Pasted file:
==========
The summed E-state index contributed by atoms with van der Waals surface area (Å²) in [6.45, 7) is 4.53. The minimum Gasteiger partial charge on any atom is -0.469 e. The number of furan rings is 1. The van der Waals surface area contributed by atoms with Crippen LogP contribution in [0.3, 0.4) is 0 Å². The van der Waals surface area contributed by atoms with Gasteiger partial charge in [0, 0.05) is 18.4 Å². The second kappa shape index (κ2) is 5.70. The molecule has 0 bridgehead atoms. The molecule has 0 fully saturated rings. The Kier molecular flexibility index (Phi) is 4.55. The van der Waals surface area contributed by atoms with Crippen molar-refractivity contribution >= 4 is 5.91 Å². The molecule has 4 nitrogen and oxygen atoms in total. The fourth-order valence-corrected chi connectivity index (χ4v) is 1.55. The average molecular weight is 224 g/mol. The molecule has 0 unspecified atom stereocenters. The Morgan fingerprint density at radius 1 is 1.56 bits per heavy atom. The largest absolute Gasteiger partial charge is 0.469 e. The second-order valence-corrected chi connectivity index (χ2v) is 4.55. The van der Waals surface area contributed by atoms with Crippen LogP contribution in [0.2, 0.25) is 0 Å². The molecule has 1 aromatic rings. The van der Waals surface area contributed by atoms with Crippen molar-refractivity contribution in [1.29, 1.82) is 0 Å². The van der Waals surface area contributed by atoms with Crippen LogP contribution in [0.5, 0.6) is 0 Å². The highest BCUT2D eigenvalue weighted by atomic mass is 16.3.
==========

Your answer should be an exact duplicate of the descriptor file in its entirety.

The summed E-state index contributed by atoms with van der Waals surface area (Å²) in [6.45, 7) is 4.53. The minimum Gasteiger partial charge on any atom is -0.469 e. The number of furan rings is 1. The van der Waals surface area contributed by atoms with Crippen LogP contribution in [0.3, 0.4) is 0 Å². The van der Waals surface area contributed by atoms with Gasteiger partial charge in [0, 0.05) is 18.4 Å². The second kappa shape index (κ2) is 5.70. The molecule has 0 bridgehead atoms. The molecule has 0 fully saturated rings. The Kier molecular flexibility index (Phi) is 4.55. The van der Waals surface area contributed by atoms with Crippen molar-refractivity contribution >= 4 is 5.91 Å². The molecule has 4 nitrogen and oxygen atoms in total. The fourth-order valence-corrected chi connectivity index (χ4v) is 1.55. The average molecular weight is 224 g/mol. The molecule has 0 unspecified atom stereocenters. The Morgan fingerprint density at radius 1 is 1.56 bits per heavy atom. The largest absolute Gasteiger partial charge is 0.469 e. The second-order valence-corrected chi connectivity index (χ2v) is 4.55. The van der Waals surface area contributed by atoms with Crippen LogP contribution in [0.2, 0.25) is 0 Å². The molecule has 1 aromatic rings. The van der Waals surface area contributed by atoms with Crippen molar-refractivity contribution in [1.29, 1.82) is 0 Å². The van der Waals surface area contributed by atoms with Crippen LogP contribution in [0.5, 0.6) is 0 Å². The highest BCUT2D eigenvalue weighted by atomic mass is 16.3.